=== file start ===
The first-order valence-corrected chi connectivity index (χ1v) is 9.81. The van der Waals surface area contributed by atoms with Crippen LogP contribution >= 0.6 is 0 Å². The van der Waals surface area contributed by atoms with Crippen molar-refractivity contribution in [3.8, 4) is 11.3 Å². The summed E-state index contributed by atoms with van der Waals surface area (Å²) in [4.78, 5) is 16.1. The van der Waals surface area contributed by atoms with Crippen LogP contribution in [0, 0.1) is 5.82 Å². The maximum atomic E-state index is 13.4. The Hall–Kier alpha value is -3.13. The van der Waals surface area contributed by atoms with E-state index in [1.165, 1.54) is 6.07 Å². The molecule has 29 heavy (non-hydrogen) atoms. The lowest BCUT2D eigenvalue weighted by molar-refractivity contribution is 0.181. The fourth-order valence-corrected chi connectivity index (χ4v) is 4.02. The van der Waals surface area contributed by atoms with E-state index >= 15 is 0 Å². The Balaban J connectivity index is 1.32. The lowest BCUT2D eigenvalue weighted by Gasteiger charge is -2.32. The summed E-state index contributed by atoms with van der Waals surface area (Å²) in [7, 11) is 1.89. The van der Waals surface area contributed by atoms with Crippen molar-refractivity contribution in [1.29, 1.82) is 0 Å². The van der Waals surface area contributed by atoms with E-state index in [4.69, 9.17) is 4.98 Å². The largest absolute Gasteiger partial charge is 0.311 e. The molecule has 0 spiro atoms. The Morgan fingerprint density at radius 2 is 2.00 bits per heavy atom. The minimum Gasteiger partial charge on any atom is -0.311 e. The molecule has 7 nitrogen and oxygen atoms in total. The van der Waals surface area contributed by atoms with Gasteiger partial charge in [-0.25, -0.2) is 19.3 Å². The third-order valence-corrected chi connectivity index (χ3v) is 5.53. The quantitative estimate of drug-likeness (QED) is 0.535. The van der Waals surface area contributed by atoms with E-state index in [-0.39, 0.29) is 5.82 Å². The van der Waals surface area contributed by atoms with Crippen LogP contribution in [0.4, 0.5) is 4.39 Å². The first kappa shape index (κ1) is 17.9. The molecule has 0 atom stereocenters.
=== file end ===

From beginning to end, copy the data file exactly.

The first-order valence-corrected chi connectivity index (χ1v) is 9.81. The van der Waals surface area contributed by atoms with Crippen LogP contribution >= 0.6 is 0 Å². The van der Waals surface area contributed by atoms with Crippen molar-refractivity contribution in [3.8, 4) is 11.3 Å². The summed E-state index contributed by atoms with van der Waals surface area (Å²) in [4.78, 5) is 16.1. The van der Waals surface area contributed by atoms with Crippen LogP contribution in [0, 0.1) is 5.82 Å². The maximum atomic E-state index is 13.4. The Hall–Kier alpha value is -3.13. The van der Waals surface area contributed by atoms with E-state index in [1.165, 1.54) is 6.07 Å². The molecule has 29 heavy (non-hydrogen) atoms. The lowest BCUT2D eigenvalue weighted by molar-refractivity contribution is 0.181. The fourth-order valence-corrected chi connectivity index (χ4v) is 4.02. The van der Waals surface area contributed by atoms with E-state index >= 15 is 0 Å². The Balaban J connectivity index is 1.32. The lowest BCUT2D eigenvalue weighted by Gasteiger charge is -2.32. The summed E-state index contributed by atoms with van der Waals surface area (Å²) in [7, 11) is 1.89. The van der Waals surface area contributed by atoms with Crippen molar-refractivity contribution in [1.29, 1.82) is 0 Å². The van der Waals surface area contributed by atoms with E-state index in [4.69, 9.17) is 4.98 Å². The largest absolute Gasteiger partial charge is 0.311 e. The molecule has 0 spiro atoms. The Morgan fingerprint density at radius 2 is 2.00 bits per heavy atom. The minimum Gasteiger partial charge on any atom is -0.311 e. The molecule has 7 nitrogen and oxygen atoms in total. The van der Waals surface area contributed by atoms with Gasteiger partial charge in [-0.25, -0.2) is 19.3 Å². The third-order valence-corrected chi connectivity index (χ3v) is 5.53. The quantitative estimate of drug-likeness (QED) is 0.535. The van der Waals surface area contributed by atoms with E-state index in [-0.39, 0.29) is 5.82 Å². The van der Waals surface area contributed by atoms with Crippen LogP contribution in [0.4, 0.5) is 4.39 Å². The first kappa shape index (κ1) is 17.9. The molecule has 0 atom stereocenters.